Steele, Valerie. Fashion and Eroticism: Ideals of Feminine Beauty from the Victorian Era to the Jazz Age. Oxford Univ. Pr., 1985.

Thompson, Kirsten. “A Brief History of Birth Control in the U.S.” Our Bodies Ourselves, Our Bodies Ourselves , 14 Dec. 2013, www.ourbodiesourselves.org/health-info/a-brief-history-of-birth-control/.
Ulrich, Laurel T. Good Wives: Image and Reality in the Lives of Women in Northern New England ; 1650-1750. Vintage, 1991.
Yaeger, Lynn. “Inside the Suffragists’ Jewelry Box: How Women of the Movement Wore Their Pride on Their Sleeves.” Vogue, Vogue, 1 Feb. 2017,
www.vogue.com/article/suffrage-jewelry-history.
Yaeger, Lynn. “Suffragette Jewelry .” Vogue, Vogue, 26 Oct. 2015, www.vogue.com/article/suffrage-jewelry-history.
“Women in Miniskirts Seventeen Magazine.” Seventeen , Tumblr, justseventeen.tumblr.com.
Yaeger, Lynn. “Suffragette Jewelry .” Vogue, Vogue, 26 Oct. 2015, www.vogue.com/article/suffrage-jewelry-history.
“Women in Miniskirts Seventeen Magazine.” Seventeen , Tumblr, justseventeen.tumblr.com.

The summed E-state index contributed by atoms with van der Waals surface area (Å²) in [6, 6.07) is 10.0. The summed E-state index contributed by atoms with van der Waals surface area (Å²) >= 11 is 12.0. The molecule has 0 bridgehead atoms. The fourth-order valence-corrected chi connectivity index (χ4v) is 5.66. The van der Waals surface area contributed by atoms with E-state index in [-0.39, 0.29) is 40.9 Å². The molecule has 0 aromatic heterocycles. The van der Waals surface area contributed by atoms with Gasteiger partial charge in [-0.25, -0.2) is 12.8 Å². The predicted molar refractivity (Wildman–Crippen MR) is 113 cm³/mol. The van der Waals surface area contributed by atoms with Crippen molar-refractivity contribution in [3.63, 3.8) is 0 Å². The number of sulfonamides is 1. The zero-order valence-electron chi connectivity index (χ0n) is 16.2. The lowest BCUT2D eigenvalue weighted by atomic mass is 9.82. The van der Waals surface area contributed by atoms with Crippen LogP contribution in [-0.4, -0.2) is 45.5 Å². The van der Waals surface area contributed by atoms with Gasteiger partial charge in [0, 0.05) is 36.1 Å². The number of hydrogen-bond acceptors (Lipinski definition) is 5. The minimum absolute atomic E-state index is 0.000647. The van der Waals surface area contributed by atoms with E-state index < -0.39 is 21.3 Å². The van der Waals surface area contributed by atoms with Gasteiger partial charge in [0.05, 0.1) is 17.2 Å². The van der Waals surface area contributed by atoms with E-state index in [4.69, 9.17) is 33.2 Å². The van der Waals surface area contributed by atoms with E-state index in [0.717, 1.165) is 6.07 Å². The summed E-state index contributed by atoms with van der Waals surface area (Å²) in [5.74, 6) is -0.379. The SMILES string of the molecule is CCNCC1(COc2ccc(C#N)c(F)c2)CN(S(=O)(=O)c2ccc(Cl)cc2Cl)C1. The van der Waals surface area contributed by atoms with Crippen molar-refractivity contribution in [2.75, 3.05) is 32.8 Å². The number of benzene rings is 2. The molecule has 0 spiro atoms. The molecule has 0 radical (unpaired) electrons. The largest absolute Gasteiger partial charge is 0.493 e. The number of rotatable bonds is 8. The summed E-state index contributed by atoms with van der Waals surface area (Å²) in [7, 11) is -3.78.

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COMMENTS: 12
  1. April 27, 2018 by Gayatri.Singla

    Hi Chloe! What a fascinating topic and a well organized webpage! You provided a perfect amount of information and the photos you included really enhanced your project 🙂

    • April 27, 2018 by Chloe.Rimmerman

      Thank you Gayatri!❤️❤️

  2. April 27, 2018 by Sonia.Mahajan

    Chloe, you chose a compelling, unique take on a very pertinent topic! Your images were great and so visually satisfying. Everything flowed so nicely throughout. Awesome work! 😉

    • April 29, 2018 by Chloe.Rimmerman

      Thank you for this sweet comment Sonia!♡

  3. April 27, 2018 by Katie Beason

    Incredibly detailed and descriptive! I enjoyed your use of photographs in addition to the stories behind them. The use of white to symbolize both purity and power throughout history I find especially interesting in the sense of both a fashion and race. Light and “pure” colors affect the perception of race, as aggression is associated with darker colors. This theme repeats itself even in matrimony (white wedding dresses as a sign of purity and chastity), and in media tone (lighter colors representing positives and happiness, while darkness represents evil and depression). While I love the use of white in fashion, I think that we as a society should move to avoid connecting femininity, purity, and the color white because it in turn creates many other stigmas. Thoughts?

    • April 29, 2018 by Chloe.Rimmerman